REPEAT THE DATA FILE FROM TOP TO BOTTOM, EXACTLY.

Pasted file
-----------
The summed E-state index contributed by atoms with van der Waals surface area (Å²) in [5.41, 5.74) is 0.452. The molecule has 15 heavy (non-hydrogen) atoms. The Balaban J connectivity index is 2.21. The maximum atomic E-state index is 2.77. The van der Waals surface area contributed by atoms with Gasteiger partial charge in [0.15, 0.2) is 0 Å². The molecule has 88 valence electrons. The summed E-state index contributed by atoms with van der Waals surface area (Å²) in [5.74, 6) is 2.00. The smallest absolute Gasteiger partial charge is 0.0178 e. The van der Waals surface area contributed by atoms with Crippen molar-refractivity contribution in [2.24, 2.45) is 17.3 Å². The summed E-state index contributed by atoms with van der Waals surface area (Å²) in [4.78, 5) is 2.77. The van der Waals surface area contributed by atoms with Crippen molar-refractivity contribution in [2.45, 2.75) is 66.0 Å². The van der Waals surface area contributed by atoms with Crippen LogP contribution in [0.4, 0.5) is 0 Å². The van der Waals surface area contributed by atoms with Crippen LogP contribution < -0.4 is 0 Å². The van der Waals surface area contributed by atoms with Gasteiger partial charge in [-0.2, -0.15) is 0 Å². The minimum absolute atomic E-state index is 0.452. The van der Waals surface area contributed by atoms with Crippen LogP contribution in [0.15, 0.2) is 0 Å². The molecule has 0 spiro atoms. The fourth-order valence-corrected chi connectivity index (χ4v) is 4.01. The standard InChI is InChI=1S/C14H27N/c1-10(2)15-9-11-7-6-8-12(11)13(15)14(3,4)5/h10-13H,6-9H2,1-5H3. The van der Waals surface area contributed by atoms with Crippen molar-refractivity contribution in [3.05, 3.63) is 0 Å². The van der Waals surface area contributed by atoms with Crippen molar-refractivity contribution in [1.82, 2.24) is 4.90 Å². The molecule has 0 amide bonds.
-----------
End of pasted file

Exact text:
The summed E-state index contributed by atoms with van der Waals surface area (Å²) in [5.41, 5.74) is 0.452. The molecule has 15 heavy (non-hydrogen) atoms. The Balaban J connectivity index is 2.21. The maximum atomic E-state index is 2.77. The van der Waals surface area contributed by atoms with Gasteiger partial charge in [0.15, 0.2) is 0 Å². The molecule has 88 valence electrons. The summed E-state index contributed by atoms with van der Waals surface area (Å²) in [5.74, 6) is 2.00. The smallest absolute Gasteiger partial charge is 0.0178 e. The van der Waals surface area contributed by atoms with Crippen molar-refractivity contribution in [2.24, 2.45) is 17.3 Å². The summed E-state index contributed by atoms with van der Waals surface area (Å²) in [4.78, 5) is 2.77. The van der Waals surface area contributed by atoms with Crippen molar-refractivity contribution in [2.45, 2.75) is 66.0 Å². The van der Waals surface area contributed by atoms with Crippen LogP contribution in [0.4, 0.5) is 0 Å². The van der Waals surface area contributed by atoms with Crippen LogP contribution < -0.4 is 0 Å². The van der Waals surface area contributed by atoms with Gasteiger partial charge in [-0.2, -0.15) is 0 Å². The minimum absolute atomic E-state index is 0.452. The van der Waals surface area contributed by atoms with Crippen LogP contribution in [0.15, 0.2) is 0 Å². The molecule has 0 spiro atoms. The fourth-order valence-corrected chi connectivity index (χ4v) is 4.01. The standard InChI is InChI=1S/C14H27N/c1-10(2)15-9-11-7-6-8-12(11)13(15)14(3,4)5/h10-13H,6-9H2,1-5H3. The van der Waals surface area contributed by atoms with Crippen molar-refractivity contribution in [3.05, 3.63) is 0 Å². The van der Waals surface area contributed by atoms with Crippen molar-refractivity contribution in [1.82, 2.24) is 4.90 Å². The molecule has 0 amide bonds.